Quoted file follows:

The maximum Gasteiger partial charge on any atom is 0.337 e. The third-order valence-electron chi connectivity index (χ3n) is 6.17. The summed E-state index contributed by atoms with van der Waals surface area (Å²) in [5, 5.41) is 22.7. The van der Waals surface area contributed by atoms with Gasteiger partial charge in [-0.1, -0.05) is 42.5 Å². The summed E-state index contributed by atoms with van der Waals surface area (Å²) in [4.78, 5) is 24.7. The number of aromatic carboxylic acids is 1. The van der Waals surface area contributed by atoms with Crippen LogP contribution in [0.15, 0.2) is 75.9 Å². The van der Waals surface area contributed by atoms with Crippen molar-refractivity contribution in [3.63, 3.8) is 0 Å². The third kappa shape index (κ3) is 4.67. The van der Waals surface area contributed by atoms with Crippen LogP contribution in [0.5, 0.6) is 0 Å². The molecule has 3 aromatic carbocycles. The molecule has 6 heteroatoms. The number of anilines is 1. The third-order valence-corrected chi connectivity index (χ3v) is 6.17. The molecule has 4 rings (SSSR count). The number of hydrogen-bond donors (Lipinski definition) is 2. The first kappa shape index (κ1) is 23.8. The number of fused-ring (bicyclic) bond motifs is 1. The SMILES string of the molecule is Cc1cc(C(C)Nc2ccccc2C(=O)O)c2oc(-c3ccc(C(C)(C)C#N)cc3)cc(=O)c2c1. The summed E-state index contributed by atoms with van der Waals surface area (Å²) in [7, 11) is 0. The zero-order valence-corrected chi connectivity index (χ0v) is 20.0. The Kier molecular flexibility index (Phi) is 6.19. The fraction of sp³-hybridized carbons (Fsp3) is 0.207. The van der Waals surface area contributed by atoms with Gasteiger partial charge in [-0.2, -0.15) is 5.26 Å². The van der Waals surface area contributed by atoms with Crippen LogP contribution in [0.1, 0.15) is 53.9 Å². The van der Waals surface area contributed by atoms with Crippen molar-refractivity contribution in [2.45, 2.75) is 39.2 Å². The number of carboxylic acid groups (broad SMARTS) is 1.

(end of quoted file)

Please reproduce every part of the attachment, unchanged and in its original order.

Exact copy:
The maximum Gasteiger partial charge on any atom is 0.337 e. The third-order valence-electron chi connectivity index (χ3n) is 6.17. The summed E-state index contributed by atoms with van der Waals surface area (Å²) in [5, 5.41) is 22.7. The van der Waals surface area contributed by atoms with Gasteiger partial charge in [-0.1, -0.05) is 42.5 Å². The summed E-state index contributed by atoms with van der Waals surface area (Å²) in [4.78, 5) is 24.7. The number of aromatic carboxylic acids is 1. The van der Waals surface area contributed by atoms with Crippen LogP contribution in [0.15, 0.2) is 75.9 Å². The van der Waals surface area contributed by atoms with Crippen molar-refractivity contribution in [3.63, 3.8) is 0 Å². The third kappa shape index (κ3) is 4.67. The van der Waals surface area contributed by atoms with Crippen LogP contribution in [0.5, 0.6) is 0 Å². The molecule has 3 aromatic carbocycles. The molecule has 6 heteroatoms. The number of anilines is 1. The third-order valence-corrected chi connectivity index (χ3v) is 6.17. The molecule has 4 rings (SSSR count). The number of hydrogen-bond donors (Lipinski definition) is 2. The first kappa shape index (κ1) is 23.8. The number of fused-ring (bicyclic) bond motifs is 1. The SMILES string of the molecule is Cc1cc(C(C)Nc2ccccc2C(=O)O)c2oc(-c3ccc(C(C)(C)C#N)cc3)cc(=O)c2c1. The summed E-state index contributed by atoms with van der Waals surface area (Å²) in [7, 11) is 0. The zero-order valence-corrected chi connectivity index (χ0v) is 20.0. The Kier molecular flexibility index (Phi) is 6.19. The fraction of sp³-hybridized carbons (Fsp3) is 0.207. The van der Waals surface area contributed by atoms with Gasteiger partial charge in [-0.2, -0.15) is 5.26 Å². The van der Waals surface area contributed by atoms with Crippen LogP contribution in [0.1, 0.15) is 53.9 Å². The van der Waals surface area contributed by atoms with Crippen molar-refractivity contribution in [2.45, 2.75) is 39.2 Å². The number of carboxylic acid groups (broad SMARTS) is 1.